The piece is played here with Principale alone, the typical sweet Italian sound, and in the first and third parts, the Voce Umana is added. The Voce Umana is like a Principale with a higher pitch, creating a natural vibration very similar to that of the human voice.
Painting: Originally an altarpiece, this painting illustrates the New Testament scene of the Entombment of Christ. Joseph of Arimathea, who is holding Jesus and clasping him in a shroud, and Nicodemus, who supports Jesus’ legs, are placing him in a stone sarcophagus. Saint John the Evangelist, cloaked in red, is in the foreground with his back to the viewer. Christ’s mother, the Virgin Mary, dressed in a blue robe, collapses in despair at the left. She is surrounded by Holy Women, including Mary Magdalene who wrings her hands in sorrow. Other grieving figures in the background of the painting engage each other in conversation, enhancing both the devotional and dramatic character of the painting.
Music: Bernardo Pasquini (1637 – 1710) Partite diverse di Follia
Painting: School of Jan Both, Dutch, (1618-1652): Roman Ruins with Card Players (Oil on canvas)
Music:The Follia was a traditional “ostinato” dance from the Iberian region. During the seventeenth century, it was often danced to “theme and variations” settings for keyboard, lute, and mixed instrumental consorts. Among the most famous is Corelli’s Follia for violin and continuo, published in Rome in 1700. Pasquini’s Follia was written at around the same time. Bernardo Pasquini was one of the most celebrated keyboard virtuosos and teachers of the day; he worked in Rome very closely with Corelli and had many students from all over Europe. The Berlin State Library preserves a large collection of Pasquini’s keyboard works which represent the bridge between the Roman school (strongly connected to Frescobaldi’s heritage) and the early eighteenth-century’s new aesthetic.
In this set of variations, Pasquini uses a surprising variety of rhythmical patterns but, in contrast from other composers of this style, he often varied the harmonic texture and the melodic line. This freedom offers more possibility in the treatment of the ostinato and in the research of always new atmospheres and affects. In this performance, many combinations of stops are used—various flutes, principale, ripieno ranks, and reeds (tromboncini)—demonstrating the many colors available on an Italian instrument with few stops.
Painting: As an independent subject of painting, landscape first emerged in Europe during the 1600s. Its development reflects changes in the views commonly held at that time on the universe and man’s relation to it. As landscape painting developed, the Dutch were quick to acquire a taste for Italian settings and motifs. In this painting, Both uses Italian motifs, such as ruins, as pictorial elements; he then combines them with the typical genre scene of a group of men playing cards. Also called The Ruins of the Temple of Saturn, this painting is a version of the original Jan Both painting of the same subject that is owned by the Alte Pinakothek in Munich, Germany. It was probably painted by either Jan Both or his brother, Andries.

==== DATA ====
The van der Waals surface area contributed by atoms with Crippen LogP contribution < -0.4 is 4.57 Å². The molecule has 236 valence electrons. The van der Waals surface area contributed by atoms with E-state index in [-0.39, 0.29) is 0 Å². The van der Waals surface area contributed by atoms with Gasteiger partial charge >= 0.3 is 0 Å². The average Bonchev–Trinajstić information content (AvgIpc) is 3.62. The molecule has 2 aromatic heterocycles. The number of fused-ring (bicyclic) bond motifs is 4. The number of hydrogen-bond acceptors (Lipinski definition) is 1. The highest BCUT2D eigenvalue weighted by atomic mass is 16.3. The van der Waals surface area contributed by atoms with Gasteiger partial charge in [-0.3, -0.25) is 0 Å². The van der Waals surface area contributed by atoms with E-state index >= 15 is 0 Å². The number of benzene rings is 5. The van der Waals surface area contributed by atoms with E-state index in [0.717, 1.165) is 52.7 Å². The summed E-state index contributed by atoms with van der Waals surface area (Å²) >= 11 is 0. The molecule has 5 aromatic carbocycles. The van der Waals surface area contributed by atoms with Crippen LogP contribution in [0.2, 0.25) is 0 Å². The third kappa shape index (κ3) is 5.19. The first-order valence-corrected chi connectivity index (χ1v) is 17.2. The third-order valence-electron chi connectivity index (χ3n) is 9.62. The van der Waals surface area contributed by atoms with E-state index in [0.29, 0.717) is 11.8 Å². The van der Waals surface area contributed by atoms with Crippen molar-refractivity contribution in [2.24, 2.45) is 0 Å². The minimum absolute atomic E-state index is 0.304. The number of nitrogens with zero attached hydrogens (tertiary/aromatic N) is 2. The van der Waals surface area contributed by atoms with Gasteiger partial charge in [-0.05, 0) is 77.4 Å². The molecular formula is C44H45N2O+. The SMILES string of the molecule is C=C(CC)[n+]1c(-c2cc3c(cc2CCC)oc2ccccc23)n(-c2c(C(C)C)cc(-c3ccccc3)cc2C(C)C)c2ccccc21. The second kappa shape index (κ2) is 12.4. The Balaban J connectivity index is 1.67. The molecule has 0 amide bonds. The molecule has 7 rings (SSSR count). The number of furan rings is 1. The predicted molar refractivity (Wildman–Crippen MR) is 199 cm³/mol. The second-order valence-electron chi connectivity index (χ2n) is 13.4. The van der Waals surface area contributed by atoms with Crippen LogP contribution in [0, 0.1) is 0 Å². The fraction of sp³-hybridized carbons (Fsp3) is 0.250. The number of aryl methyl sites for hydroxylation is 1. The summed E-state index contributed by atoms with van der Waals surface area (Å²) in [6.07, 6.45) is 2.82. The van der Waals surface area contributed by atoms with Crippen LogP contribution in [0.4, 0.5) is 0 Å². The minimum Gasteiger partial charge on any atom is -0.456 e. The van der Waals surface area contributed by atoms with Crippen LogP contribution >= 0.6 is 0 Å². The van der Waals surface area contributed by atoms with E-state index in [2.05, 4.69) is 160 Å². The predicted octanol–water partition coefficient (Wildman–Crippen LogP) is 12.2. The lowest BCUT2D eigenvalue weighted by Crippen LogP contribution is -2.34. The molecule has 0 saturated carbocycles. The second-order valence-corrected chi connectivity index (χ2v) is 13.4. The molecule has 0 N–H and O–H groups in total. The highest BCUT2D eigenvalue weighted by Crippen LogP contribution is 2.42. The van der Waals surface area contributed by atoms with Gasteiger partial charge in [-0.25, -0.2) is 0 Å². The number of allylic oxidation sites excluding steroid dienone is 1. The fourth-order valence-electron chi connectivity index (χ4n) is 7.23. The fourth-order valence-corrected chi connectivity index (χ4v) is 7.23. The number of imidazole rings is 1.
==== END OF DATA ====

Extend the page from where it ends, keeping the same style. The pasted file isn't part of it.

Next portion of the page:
Music: Antonio Vivaldi (1678 – 1741): Concerto La Notte(“The Night”)
Painting: Alessandro Magnasco, Italian, (1662-1749): The Exorcism of the Waves, after 1735 (Oil on canvas)
Music: Throughout the ages, artists have attempted to imitate nature, or incorporate its characteristics into their art. In the Baroque era, composers strove to imitate the contrasts inherent in the natural world: Vivaldi’s Four Seasons is one of the most famous examples. But Vivaldi’s music is not only an imitation of nature, it is a deep investigation into the effect of nature upon the human soul. The Concerto La Notte (“the Night”) is a score in which Vivaldi tries to describe the psychological effects of darkness, with all its ghosts and tormented dreams. One of Vivaldi’s masterpieces, the piece was originally written for flute and orchestra, and is here performed from an organ transcription in the very common baroque tradition of adapting works of any instrumentation to the keyboard.
After a short introduction, the first Allegro immediately creates an atmosphere of tension and excitement that the following short Largo tries to soften. Suddenly, though the Presto. Fantasmi movement breaks in with its roiling atmosphere that can easily be compared with Magnasco’s dramatic tempest. The next movement, “Il sonno,” bespeaks an uneasy calm, the tension and apprehension of the “night rest” conveyed by the jarring modulations. Finally, the violent forces of nature explode in the last movement, where mankind is seemingly overcome and can see no possibility of escape from the storm.
The main stop used in this piece is Flauto in duodecima (flute XII), combined with Principale and Decimanona: in some passages the “tamburo” effect is used to increase the dramatic atmosphere.
Painting: Lit by lightning flashes and painted to emphasize the effect of violent motion, this work shows the fierce struggle of man against the fury of the elements. Dominating the center of the painting, tumultuous waves threaten to capsize and crush a small boat; its helpless passengers struggle to escape sea monsters and reach safety in a rockbound cove. In the foreground, two survivors flee with their belongings; on the left, a Franciscan monk kneels in prayer. His companion raises a crucifix in a desperate effort to quell the storm.